Volume 6 Supplement 2
Altered gastrointestinal mucosal permeability in asthma
© Walker et al; licensee BioMed Central Ltd. 2010
Published: 4 November 2010
Abnormal gastrointestinal permeability (GIP) has been implicated in immunologic disease, including Crohn’s disease and celiac disease, but also including non-intestinal diseases such as diabetes and multiple sclerosis. Abnormal GIP may lead to entry of allergens from the gut into the systemic circulation and may prime the immune system, inciting inflammation outside the gut.
Adult asthmatics demonstrate abnormal small bowel GIP.
GIP in ten patients followed in a regional referral centre in Northern Alberta was assessed. Patients were classified as allergic versus non-allergic on the basis of skin allergen testing. GIP was evaluated using an assay with established normal range values. Patients ingested a solution containing sucrose, mannitol and lactulose and urine was collected and assayed using high-performance liquid chromatography. Retrospectively, patient records were reviewed, and in addition to demographics, airway physiology, atopy, and sputum cell counts (SCCs) were captured.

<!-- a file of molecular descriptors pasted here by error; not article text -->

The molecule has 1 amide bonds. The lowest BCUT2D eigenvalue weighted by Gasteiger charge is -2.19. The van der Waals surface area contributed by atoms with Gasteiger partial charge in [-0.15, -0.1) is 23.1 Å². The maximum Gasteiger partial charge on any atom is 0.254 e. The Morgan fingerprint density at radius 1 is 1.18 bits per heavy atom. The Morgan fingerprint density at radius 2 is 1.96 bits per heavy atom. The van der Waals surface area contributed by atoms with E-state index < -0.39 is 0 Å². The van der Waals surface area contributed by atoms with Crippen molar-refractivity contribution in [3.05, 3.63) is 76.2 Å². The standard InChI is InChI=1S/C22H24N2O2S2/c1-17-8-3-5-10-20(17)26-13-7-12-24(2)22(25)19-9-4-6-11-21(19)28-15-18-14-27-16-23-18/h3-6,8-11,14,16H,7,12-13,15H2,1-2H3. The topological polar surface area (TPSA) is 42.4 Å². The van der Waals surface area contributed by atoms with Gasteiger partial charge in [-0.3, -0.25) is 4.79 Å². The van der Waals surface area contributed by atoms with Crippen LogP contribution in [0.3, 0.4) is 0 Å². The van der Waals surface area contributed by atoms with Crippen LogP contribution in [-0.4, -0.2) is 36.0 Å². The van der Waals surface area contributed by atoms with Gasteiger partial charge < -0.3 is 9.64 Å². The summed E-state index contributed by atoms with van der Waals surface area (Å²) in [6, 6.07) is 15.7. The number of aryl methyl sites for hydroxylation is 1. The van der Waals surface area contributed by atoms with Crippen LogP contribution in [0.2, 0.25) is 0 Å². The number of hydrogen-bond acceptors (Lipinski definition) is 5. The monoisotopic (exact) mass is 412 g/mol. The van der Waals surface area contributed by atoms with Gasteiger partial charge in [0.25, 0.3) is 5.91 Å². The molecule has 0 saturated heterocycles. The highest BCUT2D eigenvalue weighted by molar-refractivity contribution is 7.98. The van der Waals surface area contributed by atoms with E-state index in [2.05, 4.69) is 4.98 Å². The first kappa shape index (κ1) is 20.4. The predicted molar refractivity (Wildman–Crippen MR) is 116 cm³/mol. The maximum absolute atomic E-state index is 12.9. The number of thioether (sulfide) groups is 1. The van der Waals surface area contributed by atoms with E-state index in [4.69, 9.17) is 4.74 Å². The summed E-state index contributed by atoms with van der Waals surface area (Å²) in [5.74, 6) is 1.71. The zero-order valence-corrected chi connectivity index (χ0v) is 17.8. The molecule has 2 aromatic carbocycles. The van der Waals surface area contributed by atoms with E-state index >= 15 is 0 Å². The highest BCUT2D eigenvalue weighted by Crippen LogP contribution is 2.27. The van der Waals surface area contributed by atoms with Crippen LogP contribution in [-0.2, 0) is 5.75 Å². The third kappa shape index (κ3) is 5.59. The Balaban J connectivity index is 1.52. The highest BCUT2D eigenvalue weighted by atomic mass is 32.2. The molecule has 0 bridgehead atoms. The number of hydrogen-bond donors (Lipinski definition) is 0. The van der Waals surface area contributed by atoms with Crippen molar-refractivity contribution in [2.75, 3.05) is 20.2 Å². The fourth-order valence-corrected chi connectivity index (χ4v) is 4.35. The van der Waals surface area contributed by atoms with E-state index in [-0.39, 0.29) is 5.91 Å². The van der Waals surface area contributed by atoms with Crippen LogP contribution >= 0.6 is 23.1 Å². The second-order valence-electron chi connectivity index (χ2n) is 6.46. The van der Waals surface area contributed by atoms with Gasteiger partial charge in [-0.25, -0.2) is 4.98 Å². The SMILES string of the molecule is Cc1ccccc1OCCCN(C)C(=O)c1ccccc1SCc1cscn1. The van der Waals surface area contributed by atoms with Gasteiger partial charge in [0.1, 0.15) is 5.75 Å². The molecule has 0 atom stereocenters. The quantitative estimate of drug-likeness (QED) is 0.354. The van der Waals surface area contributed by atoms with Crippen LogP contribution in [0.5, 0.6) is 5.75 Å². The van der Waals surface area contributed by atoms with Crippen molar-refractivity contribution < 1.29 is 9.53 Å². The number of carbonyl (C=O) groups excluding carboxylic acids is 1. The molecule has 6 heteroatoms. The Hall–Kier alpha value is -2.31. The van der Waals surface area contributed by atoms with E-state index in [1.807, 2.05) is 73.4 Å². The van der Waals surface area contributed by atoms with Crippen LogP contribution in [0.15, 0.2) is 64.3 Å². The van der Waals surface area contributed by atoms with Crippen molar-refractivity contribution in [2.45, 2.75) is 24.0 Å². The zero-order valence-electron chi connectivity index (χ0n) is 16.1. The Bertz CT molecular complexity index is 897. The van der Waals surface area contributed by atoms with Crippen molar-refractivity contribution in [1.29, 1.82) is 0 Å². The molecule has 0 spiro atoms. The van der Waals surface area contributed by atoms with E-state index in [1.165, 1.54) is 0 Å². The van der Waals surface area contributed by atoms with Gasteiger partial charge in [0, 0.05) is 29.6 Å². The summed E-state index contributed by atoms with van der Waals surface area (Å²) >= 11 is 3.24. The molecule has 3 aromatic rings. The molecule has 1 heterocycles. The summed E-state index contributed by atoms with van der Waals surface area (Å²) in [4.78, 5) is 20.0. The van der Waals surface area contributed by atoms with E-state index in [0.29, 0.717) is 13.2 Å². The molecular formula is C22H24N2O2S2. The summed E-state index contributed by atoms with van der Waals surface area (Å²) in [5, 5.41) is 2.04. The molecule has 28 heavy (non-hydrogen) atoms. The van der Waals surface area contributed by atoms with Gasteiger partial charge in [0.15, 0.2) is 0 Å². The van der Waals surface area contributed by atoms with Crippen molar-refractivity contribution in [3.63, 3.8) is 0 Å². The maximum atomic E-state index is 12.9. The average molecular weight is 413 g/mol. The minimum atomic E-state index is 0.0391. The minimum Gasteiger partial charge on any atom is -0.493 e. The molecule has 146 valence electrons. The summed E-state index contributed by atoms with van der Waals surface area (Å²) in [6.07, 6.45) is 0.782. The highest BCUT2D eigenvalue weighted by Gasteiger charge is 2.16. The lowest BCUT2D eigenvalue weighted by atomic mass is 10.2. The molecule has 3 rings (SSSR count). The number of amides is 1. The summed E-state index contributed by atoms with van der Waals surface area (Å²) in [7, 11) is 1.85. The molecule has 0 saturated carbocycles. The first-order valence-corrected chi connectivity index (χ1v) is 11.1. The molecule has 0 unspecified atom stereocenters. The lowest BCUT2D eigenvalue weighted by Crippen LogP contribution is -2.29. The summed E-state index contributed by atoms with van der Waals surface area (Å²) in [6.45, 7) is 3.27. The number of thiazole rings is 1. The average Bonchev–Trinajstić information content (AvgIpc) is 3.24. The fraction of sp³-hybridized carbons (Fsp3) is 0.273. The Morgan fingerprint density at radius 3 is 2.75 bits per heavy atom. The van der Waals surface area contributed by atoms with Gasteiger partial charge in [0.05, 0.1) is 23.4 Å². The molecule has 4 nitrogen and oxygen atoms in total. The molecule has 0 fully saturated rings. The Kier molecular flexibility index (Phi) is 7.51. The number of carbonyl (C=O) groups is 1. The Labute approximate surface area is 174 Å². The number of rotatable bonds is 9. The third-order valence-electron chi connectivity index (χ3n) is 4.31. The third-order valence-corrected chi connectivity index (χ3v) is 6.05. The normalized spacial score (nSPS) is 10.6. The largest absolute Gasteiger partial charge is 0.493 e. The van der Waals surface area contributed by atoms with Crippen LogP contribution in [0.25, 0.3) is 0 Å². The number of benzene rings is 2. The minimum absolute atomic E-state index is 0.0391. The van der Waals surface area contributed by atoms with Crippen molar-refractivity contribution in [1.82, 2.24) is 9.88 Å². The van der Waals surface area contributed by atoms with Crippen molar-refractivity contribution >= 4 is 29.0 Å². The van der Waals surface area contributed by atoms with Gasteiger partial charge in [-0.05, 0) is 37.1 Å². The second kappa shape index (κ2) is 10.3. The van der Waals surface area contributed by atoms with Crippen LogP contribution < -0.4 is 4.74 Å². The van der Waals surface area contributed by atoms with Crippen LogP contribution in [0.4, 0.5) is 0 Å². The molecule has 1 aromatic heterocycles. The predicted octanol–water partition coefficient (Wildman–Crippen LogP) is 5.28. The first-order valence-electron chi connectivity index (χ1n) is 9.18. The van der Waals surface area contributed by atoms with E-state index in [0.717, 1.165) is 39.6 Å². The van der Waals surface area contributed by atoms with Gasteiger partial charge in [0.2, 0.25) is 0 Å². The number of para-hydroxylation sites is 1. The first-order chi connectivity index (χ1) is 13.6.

of 10 patients had increased GIP (Figure 1). Patients with abnormal GIP were not more likely to have evidence of active airway inflammation as assessed by SCC. There was no association between atopy and abnormal GIP.
This study demonstrates an increase in GIP in the MALT-rich small intestine of asthmatic patients, illustrating an association between abnormal GIP and current asthma. Abnormal GIP did not correlate with concurrent airway inflammation. Abnormal GIP may be an important determinant of allergenic entry into the systemic circulation, and the absence of a correlation between active airway inflammation and increased GIP suggests a primary defect in the immunologic barrier.
This article is published under license to BioMed Central Ltd.